Finding the Hook

I often hear educators mention an elusive mathematical Hook that will change students’ attitude towards the subject.


You gotta find the hook...

What’s going to hook them?

Once you find the hook, students will become interested in Math.

The theory holds that students need practical purposes to find mathematical studies interesting.  Real-world applications, they argue, are avenues to kindle the latent mathematician in otherwise indifferent students.

This belief is wrong.

Hooks can complement any subject, but their pursuit is often damaging to math instruction.  Math teachers, who search for magical solutions that will end their students’ malaise, fail to appreciate the subject as an interesting standalone subject.  In the process, they veer from curriculum, losing precious instructional time.

Mathematics has many useful everyday functions, but none are necessary to appreciate the subject.  Like any art or language, Math is intrinsically beautiful for its patterns, logic, and interconnectivity, all of which serve as a catalyst for intellectual development.  Children enjoy the subject most when passionate, knowledgeable educators lead them to see its elegance, which helps them make better sense of the world.

My most memorable eighth grade academic memories are studying portrait drawing and French.  Both teachers deeply understood their subjects and delivered them enthusiastically.  Neither claimed that their lessons were essential to succeeding in life; and, I don’t think I’ve applied the learning in the 27 interceding years (1).  However, I still loved both classes, because I found joy in learning new things, mastering skills, and taking on new challenges.  When math teachers resist justifying lessons with a Hook, they can better adhere to curriculum, which keeps students centered on the subject.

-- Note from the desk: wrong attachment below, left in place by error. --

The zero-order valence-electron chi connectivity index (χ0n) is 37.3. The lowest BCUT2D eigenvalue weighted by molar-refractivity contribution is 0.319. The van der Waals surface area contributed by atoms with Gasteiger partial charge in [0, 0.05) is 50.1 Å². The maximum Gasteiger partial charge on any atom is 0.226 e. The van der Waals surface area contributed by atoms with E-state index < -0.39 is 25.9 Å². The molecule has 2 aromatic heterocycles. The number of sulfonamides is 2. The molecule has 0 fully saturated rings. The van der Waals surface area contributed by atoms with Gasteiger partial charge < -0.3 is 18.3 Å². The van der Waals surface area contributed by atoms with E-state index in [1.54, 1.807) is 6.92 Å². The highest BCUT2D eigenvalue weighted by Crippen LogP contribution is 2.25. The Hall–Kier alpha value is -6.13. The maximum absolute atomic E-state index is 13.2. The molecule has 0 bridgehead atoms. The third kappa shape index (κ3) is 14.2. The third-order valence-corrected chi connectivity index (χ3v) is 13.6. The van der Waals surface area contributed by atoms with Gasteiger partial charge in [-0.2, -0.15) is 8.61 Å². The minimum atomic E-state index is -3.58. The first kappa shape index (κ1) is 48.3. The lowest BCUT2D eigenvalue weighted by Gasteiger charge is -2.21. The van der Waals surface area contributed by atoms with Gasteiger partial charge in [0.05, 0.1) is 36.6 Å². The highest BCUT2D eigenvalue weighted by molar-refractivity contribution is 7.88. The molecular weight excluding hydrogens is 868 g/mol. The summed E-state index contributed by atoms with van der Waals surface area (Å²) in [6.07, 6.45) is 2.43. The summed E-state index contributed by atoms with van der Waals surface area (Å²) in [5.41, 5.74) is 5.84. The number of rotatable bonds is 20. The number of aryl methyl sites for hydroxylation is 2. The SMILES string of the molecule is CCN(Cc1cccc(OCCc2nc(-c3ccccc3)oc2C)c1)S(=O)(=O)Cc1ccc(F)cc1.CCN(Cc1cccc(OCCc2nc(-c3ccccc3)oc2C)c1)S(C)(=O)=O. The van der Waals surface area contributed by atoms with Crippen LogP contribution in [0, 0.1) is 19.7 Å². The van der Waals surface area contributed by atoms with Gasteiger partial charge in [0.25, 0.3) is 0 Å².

A strong math curriculum is like a carefully planned driving vacation.  The route is carved by a sensible, intricate chain of events, which optimizes the journey’s quality and efficiency.  Too often, Hook seekers opt to break curricular sequence by forcing integration and/or accommodating other school events.  Teaching Numbers to 100 to commemorate the 100th day of school, fast tracking a Fractions unit to complement holiday meal preparation, and teaching Area & Circumference of a Circle formulas on Pi Day generate – at best – temporary student interest.  These flimsy Hooks are analogous to reading a novel’s chapters out of order to highlight its most exciting moments.  It might temporarily spike student interest, but in the long run, disrupts the story’s logical chronology, leading readers to confusion and indifference.

More thoughtful Hook seekers spend extensive time creating meaningful projects that integrate other subjects and disciplines.  The planning is deep but the efforts are misdirected.  Any gained student vitality is offset by the loss of instructional time that could’ve been devoted to teaching other topics.  Spending five out of seven vacation days visiting a single landmark is a choice to not see other destinations, and immersing students in projects is opting to not teach other important topics. 

Although well-intentioned, efforts to spark student interest in mathematics are frequently misguided.  Student enthusiasm is greatest when their teacher honors the subject in its purest form, adhering to a strong curriculum, and maximizing instructional time.  Great math teachers know that their subject is naturally engaging, and that they are the Hook to helping students see this truth.

(1) I’m monolingual and rarely draw.